6 hours ago, Rathlord said:

Bloated - You're stuffed! You can't eat any more! Movement speed slowed a little.

 

Bloated - a new chronic disease that goes with mid to high level cooking?

 

6 hours ago, Rathlord said:

Calories - The main factor in weight gain/loss and starvation. Reset Calories every night at midnight.

 

This idea I don't like. What if I choose to sleep during day and be active at night? What if I choose to stuff myself unconscious at 23:59? (11:59 PM) Will all my calories go to waste then?

 

6 hours ago, Rathlord said:

If you eat 1750+ you gain 1 kg and lose 2 Starvation (if you have any).

 

Minor issue: 1 kg straight away (strange)? Or spread out over a longer period of time?

 

 

Edited by Geras

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overcomplex

If you count calories and make it a science or not, its up to the players type of gameplay. Or not? Everyone is free to ignore the calories and do usual zombie-stuff and only watch weight from day to day only.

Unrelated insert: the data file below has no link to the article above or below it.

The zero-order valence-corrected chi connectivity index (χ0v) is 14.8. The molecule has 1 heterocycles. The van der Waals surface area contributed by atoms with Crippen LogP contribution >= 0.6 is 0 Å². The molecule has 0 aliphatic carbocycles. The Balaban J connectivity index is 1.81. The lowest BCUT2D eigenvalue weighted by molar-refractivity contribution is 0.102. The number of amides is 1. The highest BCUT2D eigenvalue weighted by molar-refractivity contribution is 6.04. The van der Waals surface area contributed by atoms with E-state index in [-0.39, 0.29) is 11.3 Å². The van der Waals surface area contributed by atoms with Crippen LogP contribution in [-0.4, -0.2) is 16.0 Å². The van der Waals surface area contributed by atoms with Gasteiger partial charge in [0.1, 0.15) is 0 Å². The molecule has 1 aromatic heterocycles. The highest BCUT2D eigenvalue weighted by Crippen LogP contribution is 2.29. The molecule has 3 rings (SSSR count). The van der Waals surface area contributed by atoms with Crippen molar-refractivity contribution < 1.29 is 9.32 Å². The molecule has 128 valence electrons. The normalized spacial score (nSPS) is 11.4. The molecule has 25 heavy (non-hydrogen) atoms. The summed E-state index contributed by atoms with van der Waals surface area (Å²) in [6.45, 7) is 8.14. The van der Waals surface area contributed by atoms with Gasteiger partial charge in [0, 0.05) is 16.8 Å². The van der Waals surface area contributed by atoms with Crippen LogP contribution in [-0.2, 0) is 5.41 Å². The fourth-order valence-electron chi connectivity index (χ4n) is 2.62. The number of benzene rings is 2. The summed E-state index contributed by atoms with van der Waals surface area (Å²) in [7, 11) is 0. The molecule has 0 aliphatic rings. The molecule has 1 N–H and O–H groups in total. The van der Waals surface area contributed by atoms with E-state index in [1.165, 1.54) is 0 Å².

Its always good to have a choice how to play and to have a certain deepness than to simplify everything. This actually could make the game boring for experienced players that like to have a challange in survival besides usual zombie-slaughter.

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What I'm seeing here is a lot of people saying it takes too much effort to avoid a death-spiral. Realistically, it takes much less food to maintain 60kg than 80kg. So slow rate of weight loss as weight decreases..

 

Shift the penalty onto the physical effects of malnutrition - weakness, low fitness, poor co-ordination.

 

Because lower weight takes less food to maintain, your rate of food intake determines your stable weight level - NOT your rate of weight loss. With the penalties for different levels of starvation, you can make it so being badly fed (most survivors) is pretty bad, but can be kept from descending into famished, malnourished, and starving - though a sizeable % of survivors should end up in those bands at some point. And attaining the wondrous goal of *gaining* that weight back and keeping it - that's a survivor that's looking goooood.